why do digital supporters compare it to digitized film?

Discussion in 'Digital Photography' started by Mike Henley, May 29, 2004.

  1. Mike Henley

    Mike Henley Guest

    I don't mean to start a flame war, but I have seen this very often,
    and to be honest it strikes me as a less-than-entirely-meaningful
    comparison. This is an example...

    "My opinion after doing these comparisons is that the Canon 1Ds 11mp
    DSLR exceeds 4000dpi 35mm film scan quality by a considerable amount.
    In fact, in most photographic situations 1Ds image quality is
    competitive with *medium format film scan output. 4X5 film, when
    properly scanned, makes significantly more detailed images than any of
    the DSLR cameras"

    I mean, seriously, what's the point of comparing digital to digitized
    film? What's the point of comparing a digital camera output to a 35mm
    film *scan*?

    Why *not* compare a digital camera print to a *purely analog* 35mm
    film print? you know, not a 35mm film that is *scanned* and then
    printed, but one printed the regular way 35mm had been printed for
    Mike Henley, May 29, 2004
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  2. Mike Henley

    Robertwgross Guest

    I'll tell you what, Mike. You post your purely analog 35mm film print on the
    net, and then we will find something to compare it to. Think about it, man.

    ---Bob Gross---
    Robertwgross, May 29, 2004
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  3. Because that's how professional photographers largely work these
    days. The film shot is scanned, rather than having darkroom prints
    made. Thus, those are the terms that they're most familiar with, and
    that's the process they need to match the quality of.
    There are two main reasons why professionals have mostly moved to
    digital darkroom.

    One is that for publication work, the result has to be in digital form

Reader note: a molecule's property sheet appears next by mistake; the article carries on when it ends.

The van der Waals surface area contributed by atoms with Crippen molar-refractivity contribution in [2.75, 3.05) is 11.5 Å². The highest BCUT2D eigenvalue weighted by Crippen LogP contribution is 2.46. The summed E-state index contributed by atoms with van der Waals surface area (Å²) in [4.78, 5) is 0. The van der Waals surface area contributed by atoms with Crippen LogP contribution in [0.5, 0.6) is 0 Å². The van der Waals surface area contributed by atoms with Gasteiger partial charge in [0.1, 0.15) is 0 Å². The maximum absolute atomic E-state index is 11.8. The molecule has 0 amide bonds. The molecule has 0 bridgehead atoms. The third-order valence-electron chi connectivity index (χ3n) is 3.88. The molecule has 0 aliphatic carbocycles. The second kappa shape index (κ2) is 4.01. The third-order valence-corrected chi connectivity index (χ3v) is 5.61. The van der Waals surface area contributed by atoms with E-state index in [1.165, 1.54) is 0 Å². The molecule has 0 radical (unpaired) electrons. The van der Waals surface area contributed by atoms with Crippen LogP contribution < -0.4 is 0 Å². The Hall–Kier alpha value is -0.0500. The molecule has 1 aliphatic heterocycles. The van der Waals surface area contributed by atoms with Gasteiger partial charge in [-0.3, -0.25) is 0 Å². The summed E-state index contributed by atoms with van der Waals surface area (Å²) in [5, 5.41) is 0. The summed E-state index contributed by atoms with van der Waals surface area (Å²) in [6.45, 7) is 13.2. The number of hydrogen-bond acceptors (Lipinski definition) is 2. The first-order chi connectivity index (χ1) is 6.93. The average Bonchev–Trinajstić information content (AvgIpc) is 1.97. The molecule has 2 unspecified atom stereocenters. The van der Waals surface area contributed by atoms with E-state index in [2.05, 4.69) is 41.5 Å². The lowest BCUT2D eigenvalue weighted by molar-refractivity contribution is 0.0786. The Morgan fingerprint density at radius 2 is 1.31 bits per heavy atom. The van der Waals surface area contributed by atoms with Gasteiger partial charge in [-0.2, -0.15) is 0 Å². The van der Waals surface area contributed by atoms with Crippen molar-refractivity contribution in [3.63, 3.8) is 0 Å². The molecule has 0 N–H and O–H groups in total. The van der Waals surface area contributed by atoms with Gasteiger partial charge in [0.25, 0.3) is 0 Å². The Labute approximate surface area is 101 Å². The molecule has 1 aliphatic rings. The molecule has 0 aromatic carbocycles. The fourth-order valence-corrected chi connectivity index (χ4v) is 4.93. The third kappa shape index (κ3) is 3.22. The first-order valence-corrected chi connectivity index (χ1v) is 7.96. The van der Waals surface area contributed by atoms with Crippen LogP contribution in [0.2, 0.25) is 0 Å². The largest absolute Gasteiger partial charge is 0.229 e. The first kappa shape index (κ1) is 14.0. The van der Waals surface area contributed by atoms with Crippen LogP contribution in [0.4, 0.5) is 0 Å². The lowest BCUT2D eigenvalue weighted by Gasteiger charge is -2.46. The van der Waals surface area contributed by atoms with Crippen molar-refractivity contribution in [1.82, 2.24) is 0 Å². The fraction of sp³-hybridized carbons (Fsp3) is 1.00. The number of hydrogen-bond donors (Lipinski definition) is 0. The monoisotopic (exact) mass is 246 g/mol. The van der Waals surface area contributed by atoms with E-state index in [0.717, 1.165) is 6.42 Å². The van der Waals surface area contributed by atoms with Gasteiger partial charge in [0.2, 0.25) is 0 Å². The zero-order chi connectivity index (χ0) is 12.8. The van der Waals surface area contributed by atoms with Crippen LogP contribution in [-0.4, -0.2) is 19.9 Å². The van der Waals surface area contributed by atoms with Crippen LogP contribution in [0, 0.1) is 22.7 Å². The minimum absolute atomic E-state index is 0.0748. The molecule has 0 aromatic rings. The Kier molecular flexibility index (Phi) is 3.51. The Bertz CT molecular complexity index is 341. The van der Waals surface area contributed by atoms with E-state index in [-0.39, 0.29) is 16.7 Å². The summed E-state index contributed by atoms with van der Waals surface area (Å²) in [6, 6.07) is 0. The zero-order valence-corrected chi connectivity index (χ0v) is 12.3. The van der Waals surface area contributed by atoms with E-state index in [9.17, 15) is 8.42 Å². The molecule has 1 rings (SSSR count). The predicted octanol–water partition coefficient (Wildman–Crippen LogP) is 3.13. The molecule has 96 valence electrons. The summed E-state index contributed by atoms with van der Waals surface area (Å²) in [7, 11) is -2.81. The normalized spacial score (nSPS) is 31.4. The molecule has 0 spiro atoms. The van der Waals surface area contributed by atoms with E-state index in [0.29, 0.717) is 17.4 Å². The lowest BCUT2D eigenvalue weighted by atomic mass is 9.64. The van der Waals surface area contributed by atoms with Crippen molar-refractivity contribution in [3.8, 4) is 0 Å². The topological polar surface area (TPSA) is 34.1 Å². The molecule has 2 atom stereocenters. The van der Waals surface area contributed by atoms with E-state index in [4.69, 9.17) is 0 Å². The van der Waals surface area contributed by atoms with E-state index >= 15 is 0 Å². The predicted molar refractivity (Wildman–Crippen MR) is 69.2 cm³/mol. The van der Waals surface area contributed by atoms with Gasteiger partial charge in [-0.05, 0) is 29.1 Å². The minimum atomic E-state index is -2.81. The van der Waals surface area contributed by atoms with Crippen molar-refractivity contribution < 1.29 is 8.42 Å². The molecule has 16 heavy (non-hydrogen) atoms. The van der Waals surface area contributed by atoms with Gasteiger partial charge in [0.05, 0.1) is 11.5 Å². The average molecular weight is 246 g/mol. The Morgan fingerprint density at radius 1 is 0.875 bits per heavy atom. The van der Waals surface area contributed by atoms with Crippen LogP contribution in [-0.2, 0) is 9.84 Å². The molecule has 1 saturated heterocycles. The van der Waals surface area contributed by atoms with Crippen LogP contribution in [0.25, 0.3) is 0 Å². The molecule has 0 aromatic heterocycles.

anyway when it goes to the printer; by producing that digital form
    themselves, the photographer keeps more control and also more of the

    The other is that they get better prints that way. There was an
    article by Galen Rowell from a year or two before his death explaining
    how and why he was moving into digital darkroom; dunno if it's still
    available on the web, but if so, he gives quite a good explanation of
    his thought processes and the evidence that convinced him to move.
    David Dyer-Bennet, May 29, 2004
  4. Mike Henley

    Lionel Guest

    Kibo informs me that (Mike Henley) stated that:
    Basically, because it's pretty much impossible to compare the two on the
    Internet. I agree with you that it'd be a much fairer comparison, but
    how the hell do you do it? - The only practical way would be to print
    two equally sized, identical shots from each technology & hang them on
    the wall side by side, but then the only people who'll be able to do a
    comparison will be those who can actually see the two prints in person.
    Lionel, May 29, 2004
  5. Basically it's done that way cuz there just ain't no other way to do
    it except on a one to one basis at some ones house, or mail the
    prints. On the web... well... <:))

    Roger Halstead (K8RI & ARRL life member)
    (N833R, S# CD-2 Worlds oldest Debonair)
    Roger Halstead, May 29, 2004
  6. This is true....Once you have passed your work through a digitization
    process, it's resolution will be reduced to digital from that time on. This
    is why discussing the difference on Usenet is such a waste of time. The only
    way to compare prints on the net is by digitizing them and sending them thru
    cyberspace, and so all resolutions from that time on are digital. The only
    way to really compare is to bring your work down to the local camera store
    or camera club meeting, where you can show others the film product
    completely un-digitized.
    William Graham, May 29, 2004
  7. Mike Henley

    MXP Guest

    I have always asked the same question myself.
    My pure analog prints have more information than my scanned and printed

    I noticed some "color noise" on the 1Ds image ...........

    MXP, May 29, 2004
  8. Just because these comparisons are biased!Everybody thinks that digital